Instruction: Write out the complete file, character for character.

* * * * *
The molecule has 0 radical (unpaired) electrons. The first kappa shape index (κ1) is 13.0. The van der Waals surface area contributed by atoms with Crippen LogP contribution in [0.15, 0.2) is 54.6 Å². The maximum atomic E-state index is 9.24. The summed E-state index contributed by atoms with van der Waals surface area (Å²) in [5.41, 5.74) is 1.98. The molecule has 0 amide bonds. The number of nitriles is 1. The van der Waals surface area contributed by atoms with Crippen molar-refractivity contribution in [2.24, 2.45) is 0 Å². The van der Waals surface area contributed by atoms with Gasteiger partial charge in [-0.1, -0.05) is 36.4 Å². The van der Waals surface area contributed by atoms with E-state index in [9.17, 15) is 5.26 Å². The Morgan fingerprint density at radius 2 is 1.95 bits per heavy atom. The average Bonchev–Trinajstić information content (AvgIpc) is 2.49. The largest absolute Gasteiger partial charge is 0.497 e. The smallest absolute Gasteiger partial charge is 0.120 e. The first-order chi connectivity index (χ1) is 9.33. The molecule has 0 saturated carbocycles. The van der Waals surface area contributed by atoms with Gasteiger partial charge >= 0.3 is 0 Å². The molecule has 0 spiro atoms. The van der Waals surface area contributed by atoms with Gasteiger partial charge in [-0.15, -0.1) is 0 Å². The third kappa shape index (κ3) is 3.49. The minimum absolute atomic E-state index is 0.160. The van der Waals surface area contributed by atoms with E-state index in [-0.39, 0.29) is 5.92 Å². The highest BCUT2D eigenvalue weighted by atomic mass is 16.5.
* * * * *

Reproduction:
The molecule has 0 radical (unpaired) electrons. The first kappa shape index (κ1) is 13.0. The van der Waals surface area contributed by atoms with Crippen LogP contribution in [0.15, 0.2) is 54.6 Å². The maximum atomic E-state index is 9.24. The summed E-state index contributed by atoms with van der Waals surface area (Å²) in [5.41, 5.74) is 1.98. The molecule has 0 amide bonds. The number of nitriles is 1. The van der Waals surface area contributed by atoms with Crippen molar-refractivity contribution in [2.24, 2.45) is 0 Å². The van der Waals surface area contributed by atoms with Gasteiger partial charge in [-0.1, -0.05) is 36.4 Å². The van der Waals surface area contributed by atoms with E-state index in [9.17, 15) is 5.26 Å². The Morgan fingerprint density at radius 2 is 1.95 bits per heavy atom. The average Bonchev–Trinajstić information content (AvgIpc) is 2.49. The largest absolute Gasteiger partial charge is 0.497 e. The smallest absolute Gasteiger partial charge is 0.120 e. The first-order chi connectivity index (χ1) is 9.33. The molecule has 0 saturated carbocycles. The van der Waals surface area contributed by atoms with Gasteiger partial charge >= 0.3 is 0 Å². The molecule has 0 spiro atoms. The van der Waals surface area contributed by atoms with Gasteiger partial charge in [-0.15, -0.1) is 0 Å². The third kappa shape index (κ3) is 3.49. The minimum absolute atomic E-state index is 0.160. The van der Waals surface area contributed by atoms with E-state index in [-0.39, 0.29) is 5.92 Å². The highest BCUT2D eigenvalue weighted by atomic mass is 16.5.